... but only 44 have. If that doesn't work out you can always put together a hit viral video on YouTube. Chris Wilson explores the odds on that one:
On Friday, May 22, I used Web-crawling software to capture the URLs of more than 10,000 YouTube videos as soon as they were uploaded. Over the next month, I checked in regularly to see how many views each video had gotten. After 31 days, only 250 of my YouTube hatchlings had more than 1,000 views—that comes out to 3.1 percent after you exclude the videos that were taken down before the month was up. A mere 25, 0.3 percent, had more than 10,000 views. Meanwhile, 65 percent of videos failed to break 50 views; 2.8 percent had zero views. That's the good news: Your video is slightly more likely to get more than 1,000 views than it is to get none at all.
The theory behind the "long tail" is that it can be just as profitable to go after (in this case) the many videos with few hits as the few with many hits. Maybe. But the 280 with no views are unlikely to bring in much. Given that there's at least some overhead per video, it's not even clear that the 6500 or so with 50 views or fewer are worth going after. So that leaves the top 32% or so, pretty much the opposite of the long tail.

Note also that Wilson is sampling all YouTube videos, including videos from record labels, clips from commercial broadcasts and so forth, not just potential viral videos.

So how does YouTube make its money? Well, actually, it doesn't.

*I feel compelled to state the obvious: Quite apart from the hurdles of actually getting elected, or even nominated by a major party, this particular sweepstakes is only open to "natural born citizens" of the US who are 35 or older (If you were a citizen when the constitution was ratified, you're also eligible regardless of where you were born. You'd probably be also able to draw a lot of YouTube hits.).

Sunday, July 5, 2009

The new NASA/METI map

NASA and Japan's Ministry of Economy, Trade and Industry (METI) have just released the most complete topographic map of Earth, ever. The dataset covers 99% of the Earth's surface, from 83 degrees north to 83 degrees south, with elevation measured every 30 meters. Put this together with a good GPS and adequate storage, and you've got a never-lost device that would have seemed like sheer magic during most of recorded history.  Or so one might think.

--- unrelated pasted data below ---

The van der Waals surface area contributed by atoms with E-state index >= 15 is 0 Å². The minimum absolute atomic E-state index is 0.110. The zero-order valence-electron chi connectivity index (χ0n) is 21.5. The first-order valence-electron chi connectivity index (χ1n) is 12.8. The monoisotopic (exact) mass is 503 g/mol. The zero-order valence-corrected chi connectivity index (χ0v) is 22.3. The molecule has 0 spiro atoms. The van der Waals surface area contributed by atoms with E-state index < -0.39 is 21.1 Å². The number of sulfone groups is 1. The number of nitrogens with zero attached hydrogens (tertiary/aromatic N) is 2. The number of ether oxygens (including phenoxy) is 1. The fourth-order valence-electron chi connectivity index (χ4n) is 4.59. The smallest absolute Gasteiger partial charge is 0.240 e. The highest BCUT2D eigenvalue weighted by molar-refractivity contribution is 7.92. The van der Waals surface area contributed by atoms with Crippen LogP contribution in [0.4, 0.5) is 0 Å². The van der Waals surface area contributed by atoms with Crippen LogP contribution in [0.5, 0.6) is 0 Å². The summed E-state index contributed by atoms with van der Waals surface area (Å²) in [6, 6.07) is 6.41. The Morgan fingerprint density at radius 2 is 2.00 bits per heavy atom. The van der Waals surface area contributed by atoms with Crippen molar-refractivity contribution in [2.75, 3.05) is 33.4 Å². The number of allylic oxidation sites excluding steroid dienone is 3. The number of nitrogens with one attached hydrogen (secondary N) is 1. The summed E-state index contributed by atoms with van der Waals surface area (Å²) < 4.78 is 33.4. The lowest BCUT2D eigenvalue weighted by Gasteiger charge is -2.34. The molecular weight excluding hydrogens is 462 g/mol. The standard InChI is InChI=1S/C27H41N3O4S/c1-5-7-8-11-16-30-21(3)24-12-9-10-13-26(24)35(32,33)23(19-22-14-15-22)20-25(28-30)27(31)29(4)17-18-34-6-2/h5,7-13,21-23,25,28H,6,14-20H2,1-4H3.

In purely technical terms, cartography and navigation have seen revolutionary changes in the past few decades. In practical terms, the picture is a bit less clear. Most of us spend most of our time in a few, fairly small, well-known areas, a fact which leads to some interesting implications on privacy. Outside that comfort zone, a GPS can certainly be useful in finding one's way through unfamiliar streets, but a printed map will do in a pinch, or in cases of absolute desperate need, stopping somewhere and asking directions.

Similarly, commercial shipping and aviation follow well-known routes and for decades have had specialized equipment for staying on course. It's not clear what difference a better map of the Earth's surface would make.  In the air and at sea it's more important to know where you are than what's below you, except when you're landing or putting in to port.  Unless it's a dire emergency, you'll be doing that in a well-known place, and if it is a dire emergency, the new map is probably the last thing on your mind.

Radio navigation is about a century old. Satellite navigation works better and has been taking over, particularly on the seas. I'm not an expert on shipping and transport, but I have no doubt it has opened up and will continue to open up new possibilities.  In the air, the FAA and its sibling agencies are working to enable point-to-point "air taxi" services which forgo the established flight corridors and fly directly between small airports. (This has been in the works for years, though. The hurdles are not only technical, but legal and economic).  In either case, technology is making a difference, but the real difference is in navigation, not mapping.

So ... the new map database is definitely cool, and making it freely available to the world is even cooler. If I'm planning an expedition to Patagonia or the Yukon, I'll definitely want to consult it. For my morning commute, not so much.

[Rereading, it seems to me that elevation every 30 meters is only of so much use without some indication of roads, place names and so forth, and 30 meters is plenty of room to hide all sorts of hazards.  As wonderful a research tool as I'm sure the map is, it's probably adds little or no value over previous maps when considered as a navigation aid.   The NASA/METI press release in the news tends to confirm this: the gaps filled in were mainly in "very steep terrains and in some deserts", as one might expect --D.H. May 2015

This is the rare article that I've edited more than lightly on re-reading.  The original version shifted abruptly to radio and satellite navigation without really saying why.  I've tried to make that clearer.  I may not have reconstructed the original argument, but I think the current version at least makes some coherent argument --D.H. Jan 2016]